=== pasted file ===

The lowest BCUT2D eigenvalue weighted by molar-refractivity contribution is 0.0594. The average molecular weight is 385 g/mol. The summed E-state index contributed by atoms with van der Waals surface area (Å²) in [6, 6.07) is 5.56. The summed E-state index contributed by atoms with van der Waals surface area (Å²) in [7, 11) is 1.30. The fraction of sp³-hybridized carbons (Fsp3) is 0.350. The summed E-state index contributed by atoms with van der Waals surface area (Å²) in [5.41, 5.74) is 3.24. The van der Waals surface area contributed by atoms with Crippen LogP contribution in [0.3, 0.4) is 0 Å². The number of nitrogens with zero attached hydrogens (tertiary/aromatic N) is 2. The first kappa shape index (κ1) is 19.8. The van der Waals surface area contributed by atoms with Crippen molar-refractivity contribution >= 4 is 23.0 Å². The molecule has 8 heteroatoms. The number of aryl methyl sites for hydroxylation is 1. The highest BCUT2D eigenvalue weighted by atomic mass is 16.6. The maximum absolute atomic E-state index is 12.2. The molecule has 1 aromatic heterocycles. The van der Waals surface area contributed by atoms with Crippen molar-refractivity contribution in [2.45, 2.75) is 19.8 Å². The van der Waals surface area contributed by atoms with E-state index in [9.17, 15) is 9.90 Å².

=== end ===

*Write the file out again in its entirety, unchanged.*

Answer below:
The lowest BCUT2D eigenvalue weighted by molar-refractivity contribution is 0.0594. The average molecular weight is 385 g/mol. The summed E-state index contributed by atoms with van der Waals surface area (Å²) in [6, 6.07) is 5.56. The summed E-state index contributed by atoms with van der Waals surface area (Å²) in [7, 11) is 1.30. The fraction of sp³-hybridized carbons (Fsp3) is 0.350. The summed E-state index contributed by atoms with van der Waals surface area (Å²) in [5.41, 5.74) is 3.24. The van der Waals surface area contributed by atoms with Crippen LogP contribution in [0.3, 0.4) is 0 Å². The number of nitrogens with zero attached hydrogens (tertiary/aromatic N) is 2. The first kappa shape index (κ1) is 19.8. The van der Waals surface area contributed by atoms with Crippen molar-refractivity contribution >= 4 is 23.0 Å². The molecule has 8 heteroatoms. The number of aryl methyl sites for hydroxylation is 1. The highest BCUT2D eigenvalue weighted by atomic mass is 16.6. The maximum absolute atomic E-state index is 12.2. The molecule has 1 aromatic heterocycles. The van der Waals surface area contributed by atoms with Crippen molar-refractivity contribution in [2.45, 2.75) is 19.8 Å². The van der Waals surface area contributed by atoms with E-state index in [9.17, 15) is 9.90 Å².